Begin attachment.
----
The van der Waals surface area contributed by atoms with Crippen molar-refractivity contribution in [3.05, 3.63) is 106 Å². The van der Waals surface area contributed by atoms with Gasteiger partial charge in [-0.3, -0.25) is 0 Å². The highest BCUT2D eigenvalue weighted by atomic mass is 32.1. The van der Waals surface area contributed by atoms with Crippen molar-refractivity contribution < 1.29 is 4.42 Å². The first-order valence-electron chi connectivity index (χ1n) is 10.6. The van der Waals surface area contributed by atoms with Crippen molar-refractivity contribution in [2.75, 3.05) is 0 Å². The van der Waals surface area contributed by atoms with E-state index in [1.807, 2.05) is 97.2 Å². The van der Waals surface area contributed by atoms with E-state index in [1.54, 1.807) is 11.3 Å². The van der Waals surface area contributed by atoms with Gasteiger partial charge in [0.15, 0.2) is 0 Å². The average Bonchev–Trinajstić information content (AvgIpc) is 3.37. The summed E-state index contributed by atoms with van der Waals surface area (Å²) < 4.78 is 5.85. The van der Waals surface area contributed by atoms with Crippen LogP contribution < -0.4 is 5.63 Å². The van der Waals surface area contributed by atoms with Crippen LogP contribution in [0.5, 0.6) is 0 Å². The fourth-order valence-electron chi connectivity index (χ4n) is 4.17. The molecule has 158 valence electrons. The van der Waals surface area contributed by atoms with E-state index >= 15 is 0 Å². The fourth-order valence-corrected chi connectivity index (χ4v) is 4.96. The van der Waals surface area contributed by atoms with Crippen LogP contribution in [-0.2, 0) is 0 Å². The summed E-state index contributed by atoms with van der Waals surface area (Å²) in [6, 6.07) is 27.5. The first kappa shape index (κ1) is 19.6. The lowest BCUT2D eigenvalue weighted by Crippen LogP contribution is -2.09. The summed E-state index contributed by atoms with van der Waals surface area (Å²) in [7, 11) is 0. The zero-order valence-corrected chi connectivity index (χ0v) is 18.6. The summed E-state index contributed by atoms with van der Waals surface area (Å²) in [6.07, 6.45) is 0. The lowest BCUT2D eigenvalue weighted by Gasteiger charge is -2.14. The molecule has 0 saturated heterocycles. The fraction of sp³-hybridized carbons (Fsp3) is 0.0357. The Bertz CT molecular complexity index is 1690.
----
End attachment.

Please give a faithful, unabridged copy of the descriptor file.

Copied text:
The van der Waals surface area contributed by atoms with Crippen molar-refractivity contribution in [3.05, 3.63) is 106 Å². The van der Waals surface area contributed by atoms with Gasteiger partial charge in [-0.3, -0.25) is 0 Å². The highest BCUT2D eigenvalue weighted by atomic mass is 32.1. The van der Waals surface area contributed by atoms with Crippen molar-refractivity contribution < 1.29 is 4.42 Å². The first-order valence-electron chi connectivity index (χ1n) is 10.6. The van der Waals surface area contributed by atoms with Crippen molar-refractivity contribution in [2.75, 3.05) is 0 Å². The van der Waals surface area contributed by atoms with E-state index in [1.807, 2.05) is 97.2 Å². The van der Waals surface area contributed by atoms with E-state index in [1.54, 1.807) is 11.3 Å². The van der Waals surface area contributed by atoms with Gasteiger partial charge in [0.15, 0.2) is 0 Å². The average Bonchev–Trinajstić information content (AvgIpc) is 3.37. The summed E-state index contributed by atoms with van der Waals surface area (Å²) < 4.78 is 5.85. The van der Waals surface area contributed by atoms with Crippen LogP contribution < -0.4 is 5.63 Å². The van der Waals surface area contributed by atoms with Crippen LogP contribution in [0.5, 0.6) is 0 Å². The fourth-order valence-electron chi connectivity index (χ4n) is 4.17. The molecule has 158 valence electrons. The van der Waals surface area contributed by atoms with E-state index >= 15 is 0 Å². The fourth-order valence-corrected chi connectivity index (χ4v) is 4.96. The van der Waals surface area contributed by atoms with Crippen LogP contribution in [-0.2, 0) is 0 Å². The summed E-state index contributed by atoms with van der Waals surface area (Å²) in [6, 6.07) is 27.5. The first kappa shape index (κ1) is 19.6. The lowest BCUT2D eigenvalue weighted by Crippen LogP contribution is -2.09. The summed E-state index contributed by atoms with van der Waals surface area (Å²) in [7, 11) is 0. The zero-order valence-corrected chi connectivity index (χ0v) is 18.6. The summed E-state index contributed by atoms with van der Waals surface area (Å²) in [6.07, 6.45) is 0. The lowest BCUT2D eigenvalue weighted by Gasteiger charge is -2.14. The molecule has 0 saturated heterocycles. The fraction of sp³-hybridized carbons (Fsp3) is 0.0357. The Bertz CT molecular complexity index is 1690.